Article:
The industry’s largest BDC has invested $60 billion in 1,400 transactions since 2004 and its portfolio had a fair value of around $14.4 billion on 30 September 2020. Since inception, ARCC’s asset-level gross IRR on realised investments stands at 14 percent.
Distressed debt investor of the year
1. Oaktree Capital Management
2. GoldenTree Asset Management
3. Värde Partners
Oaktree Capital Management came back into the market in 2020 with its Opportunities Fund XI, including a planned commitment of $300 million from Minnesota State Board of Investment.
Oaktree’s Fund X closed on $3.6 billion in 2016 and its Fund Xb on about $8.9 billion in 2017. The distressed and special situations investor climbed one place this year to eighth in our PDI 50 of the biggest private debt fundraisers, with $31.1 billion raised over a five-year period.
CLO manager of the year
1. Monroe Capital
2. Oak Hill Advisors
3. GoldenTree Asset Management
Monroe Capital’s CLO platform, launched in 2006, has $3.2 billion in AUM. In August 2020, Monroe closed the $406.27 million Monroe Capital MML CLO X, a term financing secured by a portfolio of mid-market senior secured loans.
The term financing was Monroe’s fifth CLO completed since March 2018 and is secured by a portfolio of mid-market senior secured loans. “Through discipline, we stay aligned with our borrowers and LPs, and our experience tells us that it’s during these periods of uncertainty that we can forge stronger relationships,” Michael Egan, Monroe’s chief credit officer, told Private Debt Investor.
Infrastructure debt manager of the year
1. Brookfield Asset Management
3. Global Infrastructure Partners
By October 2020, the Toronto-based manager had reportedly exceeded the $1.75 billion target for its second infrastructure debt fund, raising approximately $3 billion in hard and soft commitments, according to sister title Infrastructure Investor.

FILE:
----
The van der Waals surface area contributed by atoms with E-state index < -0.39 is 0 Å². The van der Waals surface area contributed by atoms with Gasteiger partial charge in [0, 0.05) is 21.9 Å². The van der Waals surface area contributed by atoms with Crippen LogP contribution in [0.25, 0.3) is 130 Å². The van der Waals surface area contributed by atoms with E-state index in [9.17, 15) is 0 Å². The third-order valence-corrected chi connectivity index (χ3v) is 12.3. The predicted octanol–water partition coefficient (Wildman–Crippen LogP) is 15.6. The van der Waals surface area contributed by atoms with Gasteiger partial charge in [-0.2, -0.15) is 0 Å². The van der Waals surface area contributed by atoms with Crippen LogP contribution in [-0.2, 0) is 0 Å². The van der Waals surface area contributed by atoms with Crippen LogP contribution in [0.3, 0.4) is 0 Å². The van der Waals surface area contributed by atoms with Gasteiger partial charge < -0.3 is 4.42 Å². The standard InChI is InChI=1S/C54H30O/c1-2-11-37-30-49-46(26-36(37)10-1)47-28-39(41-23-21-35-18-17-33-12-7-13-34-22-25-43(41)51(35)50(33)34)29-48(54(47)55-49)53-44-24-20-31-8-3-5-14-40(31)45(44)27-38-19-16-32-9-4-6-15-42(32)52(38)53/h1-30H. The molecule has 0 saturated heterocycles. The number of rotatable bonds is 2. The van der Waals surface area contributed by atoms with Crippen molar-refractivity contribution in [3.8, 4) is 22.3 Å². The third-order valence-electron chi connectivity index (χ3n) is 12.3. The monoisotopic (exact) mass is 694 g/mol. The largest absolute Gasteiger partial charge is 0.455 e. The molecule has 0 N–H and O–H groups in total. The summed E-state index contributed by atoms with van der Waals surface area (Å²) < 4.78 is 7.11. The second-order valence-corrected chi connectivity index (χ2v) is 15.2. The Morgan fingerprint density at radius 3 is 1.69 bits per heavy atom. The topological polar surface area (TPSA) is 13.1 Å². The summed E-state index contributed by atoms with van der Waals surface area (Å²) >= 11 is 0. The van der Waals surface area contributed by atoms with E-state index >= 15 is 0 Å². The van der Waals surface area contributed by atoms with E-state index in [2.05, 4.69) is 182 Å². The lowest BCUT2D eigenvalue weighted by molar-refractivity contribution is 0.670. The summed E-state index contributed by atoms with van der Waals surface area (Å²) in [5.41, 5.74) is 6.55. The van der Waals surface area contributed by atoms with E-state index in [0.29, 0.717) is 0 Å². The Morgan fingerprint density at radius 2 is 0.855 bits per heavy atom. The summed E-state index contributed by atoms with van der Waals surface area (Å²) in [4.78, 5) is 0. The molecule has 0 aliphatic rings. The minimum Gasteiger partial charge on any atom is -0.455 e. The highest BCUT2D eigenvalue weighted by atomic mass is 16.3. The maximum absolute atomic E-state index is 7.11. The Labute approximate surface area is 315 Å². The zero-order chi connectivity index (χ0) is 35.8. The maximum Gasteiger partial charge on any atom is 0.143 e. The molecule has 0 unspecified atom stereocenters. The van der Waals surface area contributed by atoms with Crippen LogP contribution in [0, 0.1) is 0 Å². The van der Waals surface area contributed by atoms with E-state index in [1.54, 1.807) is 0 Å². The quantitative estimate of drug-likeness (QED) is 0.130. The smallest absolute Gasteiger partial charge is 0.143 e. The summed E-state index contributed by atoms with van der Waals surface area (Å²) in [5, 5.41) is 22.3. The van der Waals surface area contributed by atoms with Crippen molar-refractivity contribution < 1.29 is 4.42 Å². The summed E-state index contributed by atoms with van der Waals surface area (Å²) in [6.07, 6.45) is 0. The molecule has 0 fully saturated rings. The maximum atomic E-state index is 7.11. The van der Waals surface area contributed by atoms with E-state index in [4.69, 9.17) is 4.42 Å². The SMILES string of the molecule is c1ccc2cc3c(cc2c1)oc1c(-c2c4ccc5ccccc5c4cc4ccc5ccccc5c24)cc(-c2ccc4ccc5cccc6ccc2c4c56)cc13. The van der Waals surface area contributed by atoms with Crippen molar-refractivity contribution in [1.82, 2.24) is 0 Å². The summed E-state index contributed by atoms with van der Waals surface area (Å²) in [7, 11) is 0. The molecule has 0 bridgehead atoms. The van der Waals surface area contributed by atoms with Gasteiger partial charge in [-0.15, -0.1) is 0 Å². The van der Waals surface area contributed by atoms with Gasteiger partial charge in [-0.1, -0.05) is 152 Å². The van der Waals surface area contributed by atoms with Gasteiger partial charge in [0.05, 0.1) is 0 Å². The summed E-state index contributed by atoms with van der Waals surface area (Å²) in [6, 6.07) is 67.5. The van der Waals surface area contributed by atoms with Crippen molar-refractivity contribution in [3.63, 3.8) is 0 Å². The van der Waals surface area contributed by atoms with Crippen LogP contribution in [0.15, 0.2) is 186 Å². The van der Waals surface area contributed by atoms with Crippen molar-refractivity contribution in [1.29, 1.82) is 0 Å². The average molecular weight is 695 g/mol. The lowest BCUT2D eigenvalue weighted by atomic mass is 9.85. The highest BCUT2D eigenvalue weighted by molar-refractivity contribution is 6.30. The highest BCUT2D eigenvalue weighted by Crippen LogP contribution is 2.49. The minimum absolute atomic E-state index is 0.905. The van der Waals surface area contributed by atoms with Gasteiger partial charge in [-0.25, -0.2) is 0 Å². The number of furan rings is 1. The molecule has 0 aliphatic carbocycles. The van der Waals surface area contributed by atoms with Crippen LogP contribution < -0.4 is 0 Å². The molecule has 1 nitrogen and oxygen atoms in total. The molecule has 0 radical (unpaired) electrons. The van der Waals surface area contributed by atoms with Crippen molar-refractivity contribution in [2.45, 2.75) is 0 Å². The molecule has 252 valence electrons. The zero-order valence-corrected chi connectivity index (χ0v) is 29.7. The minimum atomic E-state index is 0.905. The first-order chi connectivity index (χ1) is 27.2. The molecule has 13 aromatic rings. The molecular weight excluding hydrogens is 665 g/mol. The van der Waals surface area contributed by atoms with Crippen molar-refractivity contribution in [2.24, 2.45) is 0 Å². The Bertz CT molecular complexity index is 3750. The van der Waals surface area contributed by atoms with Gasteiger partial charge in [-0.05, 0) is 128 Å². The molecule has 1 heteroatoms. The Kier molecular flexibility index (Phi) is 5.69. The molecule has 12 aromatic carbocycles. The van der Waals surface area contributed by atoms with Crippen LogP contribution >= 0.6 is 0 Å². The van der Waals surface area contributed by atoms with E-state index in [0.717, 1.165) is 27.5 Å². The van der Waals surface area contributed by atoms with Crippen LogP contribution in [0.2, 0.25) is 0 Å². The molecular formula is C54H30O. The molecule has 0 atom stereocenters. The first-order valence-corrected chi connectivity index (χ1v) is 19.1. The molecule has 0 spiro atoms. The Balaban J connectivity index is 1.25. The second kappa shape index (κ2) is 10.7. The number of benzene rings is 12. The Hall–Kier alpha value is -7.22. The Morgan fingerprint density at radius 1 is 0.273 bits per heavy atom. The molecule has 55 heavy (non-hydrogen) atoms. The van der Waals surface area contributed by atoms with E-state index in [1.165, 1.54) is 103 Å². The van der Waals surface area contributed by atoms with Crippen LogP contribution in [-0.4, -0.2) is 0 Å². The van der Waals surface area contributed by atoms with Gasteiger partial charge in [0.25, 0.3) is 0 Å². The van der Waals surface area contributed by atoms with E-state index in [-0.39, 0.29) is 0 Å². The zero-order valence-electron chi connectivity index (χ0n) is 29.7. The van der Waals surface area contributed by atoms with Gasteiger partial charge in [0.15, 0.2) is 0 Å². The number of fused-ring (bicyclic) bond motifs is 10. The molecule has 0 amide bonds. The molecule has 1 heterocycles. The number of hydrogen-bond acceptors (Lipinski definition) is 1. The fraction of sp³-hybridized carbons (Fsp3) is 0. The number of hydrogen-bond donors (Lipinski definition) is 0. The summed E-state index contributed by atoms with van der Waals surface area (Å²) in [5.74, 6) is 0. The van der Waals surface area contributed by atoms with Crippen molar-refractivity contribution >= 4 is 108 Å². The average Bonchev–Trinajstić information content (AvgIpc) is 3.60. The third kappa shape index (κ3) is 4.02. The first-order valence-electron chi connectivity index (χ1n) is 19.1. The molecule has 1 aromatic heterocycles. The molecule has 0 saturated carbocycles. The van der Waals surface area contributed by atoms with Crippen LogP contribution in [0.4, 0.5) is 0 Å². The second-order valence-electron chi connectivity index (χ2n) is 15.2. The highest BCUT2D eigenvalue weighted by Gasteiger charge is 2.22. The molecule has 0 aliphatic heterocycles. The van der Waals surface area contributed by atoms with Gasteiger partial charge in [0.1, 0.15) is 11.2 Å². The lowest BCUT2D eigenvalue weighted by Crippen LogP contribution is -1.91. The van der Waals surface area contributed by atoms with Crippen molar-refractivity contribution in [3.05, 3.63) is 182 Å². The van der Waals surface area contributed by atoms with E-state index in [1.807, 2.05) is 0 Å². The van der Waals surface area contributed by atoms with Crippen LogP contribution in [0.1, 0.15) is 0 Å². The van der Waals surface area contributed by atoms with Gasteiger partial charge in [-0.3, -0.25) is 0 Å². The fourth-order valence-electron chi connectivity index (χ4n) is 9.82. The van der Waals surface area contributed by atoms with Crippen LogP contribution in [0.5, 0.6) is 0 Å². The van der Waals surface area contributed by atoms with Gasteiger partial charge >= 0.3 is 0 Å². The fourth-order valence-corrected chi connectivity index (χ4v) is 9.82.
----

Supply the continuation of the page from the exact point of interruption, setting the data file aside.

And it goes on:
Around $610 million had been committed by 12 Korean institutional LPs through a fund of funds structure. Another $600 million has been committed by non-Korean institutional investors.
Real estate debt manager of the year
3. Kayne Anderson Capital Advisors
The private markets giant held a final close of its Blackstone Real Estate Debt Strategies IV fund on $8 billion in September 2020, the largest real estate credit fund ever raised and worth substantially more than the firm’s $4.5 billion predecessor.
The fund focuses on public and private debt deals globally, but with an emphasis on the US. “The covid crisis amplified significant shifts already underway in real estate and created market dislocation that should result in attractive opportunities for BREDS,” said Jonathan Pollack, global head of Blackstone Real Estate Debt Strategies.
Deal of the year
1. Owl Rock Capital Partners (Checkmarx)
2. Antares Capital (ProAmpac)
3. Oak Hill Advisors (TIBCO)
In April 2020 Hellman & Friedman and TPG (minority) completed the acquisition of Checkmarx, a software security firm, with Owl Rock Capital Partners providing a first lien recurring revenue credit facility.
The deal was one of few being done at the height of the pandemic and amid great economic uncertainty – but in a sector that looks to have a solid future. Craig Packer, co-founder of Owl Rock, said covid-19 had restricted deal opportunities.